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The Game of Hearts, Ricketts House Variant

The game of Hearts is a reasonably common trick-based card game. A description of what I assume is its most common form is given here or elsewhere.

Here I will describe the primary variant with which I am accustomed. I refer to it as the Ricketts House Variant after the Caltech undergraduate house where I learned it.


Reliably four.


Standard 52-card deck with the jokers removed. Decreasing order of card value is (Ace,King,Queen,Jack,10,9,8,7,6,5,4,3,2).

Deal and Lead:

Deal begins arbitrarily, and proceeds to the left (clockwise). The player to the left of the dealer leads. The "2 of Clubs" lead that many are used to is not used here.


After the deal, the players look at their cards and may then pass three cards to another player. The sequence of passes rotates between Left, Right, Across, Scatter, and Hold every five hands.


The player to the left of the dealer leads any permitted card (see below). Play continues clockwise, and each player must follow suit if possible. If following suit is impossible, then any card may be sloughed. Once each player has played a card, the trick is taken. The player of the highest-valued card in the suit of the first card on the trick wins it and collects the cards. Leading hearts is not permitted (as above) if hearts are not 'broken'. Hearts are broken if and only if the Queen of Spades or any heart has been played. Any lead that does not violate this last rule is always permitted. Of course, a player could hold only hearts at some point when hearts are not broken. Then they are allowed to lead hearts.


Points are accumulated from hand to hand. They are only evaluated at that point. Normally, for each heart collected by a player in any of their tricks they take one point. If they took the Queen of Spades, then they take another 13 points. The exception to this is when they take all 13 hearts and the Queen of Spades. Then instead of taking 26 points they "Shoot the Moon" (see below). If, at the end of score evaluation, they are at a "wrap point", then they wrap to 0 points (see below). At this point, each player's score is checked to see if the game is over (see below).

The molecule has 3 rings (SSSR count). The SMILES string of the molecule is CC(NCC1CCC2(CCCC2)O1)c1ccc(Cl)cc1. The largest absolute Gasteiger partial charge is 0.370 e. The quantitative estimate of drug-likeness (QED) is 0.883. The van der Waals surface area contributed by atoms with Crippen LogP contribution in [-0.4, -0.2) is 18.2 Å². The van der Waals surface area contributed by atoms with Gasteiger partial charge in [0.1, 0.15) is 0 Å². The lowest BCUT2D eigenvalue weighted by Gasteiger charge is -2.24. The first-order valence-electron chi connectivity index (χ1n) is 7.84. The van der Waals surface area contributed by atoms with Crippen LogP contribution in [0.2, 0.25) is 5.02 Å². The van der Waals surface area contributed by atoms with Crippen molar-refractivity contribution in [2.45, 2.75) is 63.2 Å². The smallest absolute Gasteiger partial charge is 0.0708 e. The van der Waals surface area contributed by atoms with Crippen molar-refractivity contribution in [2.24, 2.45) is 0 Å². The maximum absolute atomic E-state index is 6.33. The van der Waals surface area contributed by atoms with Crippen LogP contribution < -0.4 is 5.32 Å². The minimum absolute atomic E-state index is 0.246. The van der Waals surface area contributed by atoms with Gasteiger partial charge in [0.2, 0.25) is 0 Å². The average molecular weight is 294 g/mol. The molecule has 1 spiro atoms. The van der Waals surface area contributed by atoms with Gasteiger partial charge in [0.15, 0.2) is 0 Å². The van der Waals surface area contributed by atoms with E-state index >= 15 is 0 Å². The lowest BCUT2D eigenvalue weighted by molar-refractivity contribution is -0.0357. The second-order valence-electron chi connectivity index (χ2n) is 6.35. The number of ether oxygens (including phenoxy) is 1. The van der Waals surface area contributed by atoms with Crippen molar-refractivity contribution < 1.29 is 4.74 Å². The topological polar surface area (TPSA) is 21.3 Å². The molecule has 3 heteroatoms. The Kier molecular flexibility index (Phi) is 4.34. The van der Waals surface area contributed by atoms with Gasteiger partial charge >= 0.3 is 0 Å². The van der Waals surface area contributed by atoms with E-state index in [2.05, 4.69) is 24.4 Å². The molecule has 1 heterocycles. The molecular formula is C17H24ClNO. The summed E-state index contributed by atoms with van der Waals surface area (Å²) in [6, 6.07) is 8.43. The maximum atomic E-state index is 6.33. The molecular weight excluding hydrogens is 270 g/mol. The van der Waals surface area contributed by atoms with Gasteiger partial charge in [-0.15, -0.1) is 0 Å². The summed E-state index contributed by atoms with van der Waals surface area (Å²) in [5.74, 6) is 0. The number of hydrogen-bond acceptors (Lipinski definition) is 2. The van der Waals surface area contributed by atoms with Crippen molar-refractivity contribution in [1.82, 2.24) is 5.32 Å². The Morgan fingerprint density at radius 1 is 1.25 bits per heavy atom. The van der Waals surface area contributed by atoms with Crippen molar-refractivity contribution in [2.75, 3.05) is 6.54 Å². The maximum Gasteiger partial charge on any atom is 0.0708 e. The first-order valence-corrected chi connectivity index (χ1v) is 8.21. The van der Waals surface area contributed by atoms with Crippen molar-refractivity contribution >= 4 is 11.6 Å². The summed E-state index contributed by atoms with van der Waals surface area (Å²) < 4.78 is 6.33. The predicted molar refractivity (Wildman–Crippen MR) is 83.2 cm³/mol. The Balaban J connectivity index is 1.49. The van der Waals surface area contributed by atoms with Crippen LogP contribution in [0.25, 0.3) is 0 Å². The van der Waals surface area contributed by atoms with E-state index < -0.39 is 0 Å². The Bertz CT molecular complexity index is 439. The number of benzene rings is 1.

Shooting the Moon:

Upon taking all 13 hearts and the Queen of Spades in a single hand, the player typically stays at their score, and each of the other players takes 26 points. If this would cause the game to end and the shooting player to lose, then that player will instead lose 26 points and all others will remain constant.


Generally the wrap points are at 104 and 126 points. That means that once points have been assessed for a given hand, any player that is at one of these scores immediately jumps to a score of 0.

Is the game over?

This takes place only after points for a hand have been assessed and any wraps resolved. If any player has strictly greater than 100 points and there is no tie for the lowest score, then the game is over. The player with the lowest score wins, and all others lose. There is no glory in coming in second in this game. If the condition is not met, then the game isn't over and another hand is played.


These modifications on the above can be combined:

69 for 5: